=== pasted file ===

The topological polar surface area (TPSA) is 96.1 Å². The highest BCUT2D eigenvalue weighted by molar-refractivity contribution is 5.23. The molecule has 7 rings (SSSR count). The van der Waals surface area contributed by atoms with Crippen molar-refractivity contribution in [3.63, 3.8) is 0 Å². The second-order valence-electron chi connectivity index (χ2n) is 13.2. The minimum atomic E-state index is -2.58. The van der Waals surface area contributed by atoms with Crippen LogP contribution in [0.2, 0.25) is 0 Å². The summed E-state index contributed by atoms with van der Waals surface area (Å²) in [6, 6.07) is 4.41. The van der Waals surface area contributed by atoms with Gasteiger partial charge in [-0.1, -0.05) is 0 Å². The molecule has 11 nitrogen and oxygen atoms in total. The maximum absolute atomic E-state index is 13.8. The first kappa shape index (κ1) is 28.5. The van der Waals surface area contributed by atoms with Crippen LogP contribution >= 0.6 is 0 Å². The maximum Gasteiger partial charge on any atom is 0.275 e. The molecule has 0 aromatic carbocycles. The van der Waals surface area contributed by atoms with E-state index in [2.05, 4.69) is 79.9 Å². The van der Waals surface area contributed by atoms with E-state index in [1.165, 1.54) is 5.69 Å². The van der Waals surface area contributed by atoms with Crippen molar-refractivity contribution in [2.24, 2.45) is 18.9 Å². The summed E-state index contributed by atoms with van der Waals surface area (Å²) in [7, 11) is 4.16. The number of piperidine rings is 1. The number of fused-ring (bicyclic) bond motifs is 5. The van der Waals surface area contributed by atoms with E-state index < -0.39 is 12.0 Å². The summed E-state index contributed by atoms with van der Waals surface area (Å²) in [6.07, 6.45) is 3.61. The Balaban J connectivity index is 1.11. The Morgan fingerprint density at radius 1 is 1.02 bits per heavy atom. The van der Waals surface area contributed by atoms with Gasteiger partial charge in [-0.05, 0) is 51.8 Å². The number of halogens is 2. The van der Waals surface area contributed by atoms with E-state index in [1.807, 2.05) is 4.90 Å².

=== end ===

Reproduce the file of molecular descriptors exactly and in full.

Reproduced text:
The topological polar surface area (TPSA) is 96.1 Å². The highest BCUT2D eigenvalue weighted by molar-refractivity contribution is 5.23. The molecule has 7 rings (SSSR count). The van der Waals surface area contributed by atoms with Crippen molar-refractivity contribution in [3.63, 3.8) is 0 Å². The second-order valence-electron chi connectivity index (χ2n) is 13.2. The minimum atomic E-state index is -2.58. The van der Waals surface area contributed by atoms with Crippen LogP contribution in [0.2, 0.25) is 0 Å². The summed E-state index contributed by atoms with van der Waals surface area (Å²) in [6, 6.07) is 4.41. The van der Waals surface area contributed by atoms with Gasteiger partial charge in [-0.1, -0.05) is 0 Å². The molecule has 11 nitrogen and oxygen atoms in total. The maximum absolute atomic E-state index is 13.8. The first kappa shape index (κ1) is 28.5. The van der Waals surface area contributed by atoms with Crippen LogP contribution >= 0.6 is 0 Å². The maximum Gasteiger partial charge on any atom is 0.275 e. The molecule has 0 aromatic carbocycles. The van der Waals surface area contributed by atoms with E-state index in [2.05, 4.69) is 79.9 Å². The van der Waals surface area contributed by atoms with E-state index in [1.165, 1.54) is 5.69 Å². The van der Waals surface area contributed by atoms with Crippen molar-refractivity contribution in [2.24, 2.45) is 18.9 Å². The summed E-state index contributed by atoms with van der Waals surface area (Å²) in [7, 11) is 4.16. The number of piperidine rings is 1. The number of fused-ring (bicyclic) bond motifs is 5. The van der Waals surface area contributed by atoms with E-state index < -0.39 is 12.0 Å². The summed E-state index contributed by atoms with van der Waals surface area (Å²) in [6.07, 6.45) is 3.61. The Balaban J connectivity index is 1.11. The Morgan fingerprint density at radius 1 is 1.02 bits per heavy atom. The van der Waals surface area contributed by atoms with Gasteiger partial charge in [-0.05, 0) is 51.8 Å². The number of halogens is 2. The van der Waals surface area contributed by atoms with E-state index in [1.807, 2.05) is 4.90 Å².